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News in brief

To mark tomorrow’s Work Your Proper Hours Day, the TUC has published a league table showing which groups of workers do the longest unpaid overtime, and when they stop working for free and start to be paid during 2004.
Journalists and broadcasters who do unpaid overtime do around 7.7 hours extra work each week, which according to the TUC, means they work for free until February 28.

Carphone Warehouse deputy chairman David Ross has joined the Trinity Mirror Plc board as a non-executive director.
David, a chartered accountant by profession, also holds non-executive directorships with National Express, Wembley National Stadium, Big Yellow Self Storage, and is a council member of Sports England.

The Yorkshire Evening Post’s campaign to outlaw cowboy cold-callers is gathering momentum.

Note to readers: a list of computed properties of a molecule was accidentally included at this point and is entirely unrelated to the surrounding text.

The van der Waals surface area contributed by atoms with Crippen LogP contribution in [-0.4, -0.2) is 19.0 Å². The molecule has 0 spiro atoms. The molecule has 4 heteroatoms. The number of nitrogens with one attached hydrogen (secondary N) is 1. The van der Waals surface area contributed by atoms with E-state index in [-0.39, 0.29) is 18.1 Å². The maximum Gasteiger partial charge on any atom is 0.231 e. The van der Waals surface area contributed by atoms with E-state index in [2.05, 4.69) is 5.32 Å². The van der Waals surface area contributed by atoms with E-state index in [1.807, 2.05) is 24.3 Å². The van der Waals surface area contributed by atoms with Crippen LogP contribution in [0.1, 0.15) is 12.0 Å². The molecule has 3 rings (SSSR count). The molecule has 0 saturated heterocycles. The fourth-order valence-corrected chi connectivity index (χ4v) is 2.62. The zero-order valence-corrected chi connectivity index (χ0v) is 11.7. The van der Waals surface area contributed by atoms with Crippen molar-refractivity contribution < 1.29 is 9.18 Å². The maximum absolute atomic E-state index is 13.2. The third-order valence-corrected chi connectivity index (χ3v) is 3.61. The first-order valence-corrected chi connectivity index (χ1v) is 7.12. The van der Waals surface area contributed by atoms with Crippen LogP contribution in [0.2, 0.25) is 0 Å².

The Ban the Doorstep Cowboys campaign is being echoed by the Trading Standards Institute, the Office of Fair Trading, and scores of MPs, who have already signed up to an Early Day Motion on the topic.

Former Bath Chronicle business reporter Paul Mullins has launched his own media relations consultancy from his home in the nearby village of Clutton.
He set up Sandusky Media Services after a stint at a Bath-based PR agency as an editorial consultant.

The first victory has been achieved in the East Anglian Daily TimesAction for the A120 campaign.
Improvements have been started at a notorious road bridge where a motorcyclist died after being struck by falling debris from another accident.

The Croydon Guardian has sponsored a one-day event, People Power, to help companies get the best from their staff.
The personnel event looked at recruitment and communicating with staff, and was run by Business Link for London.

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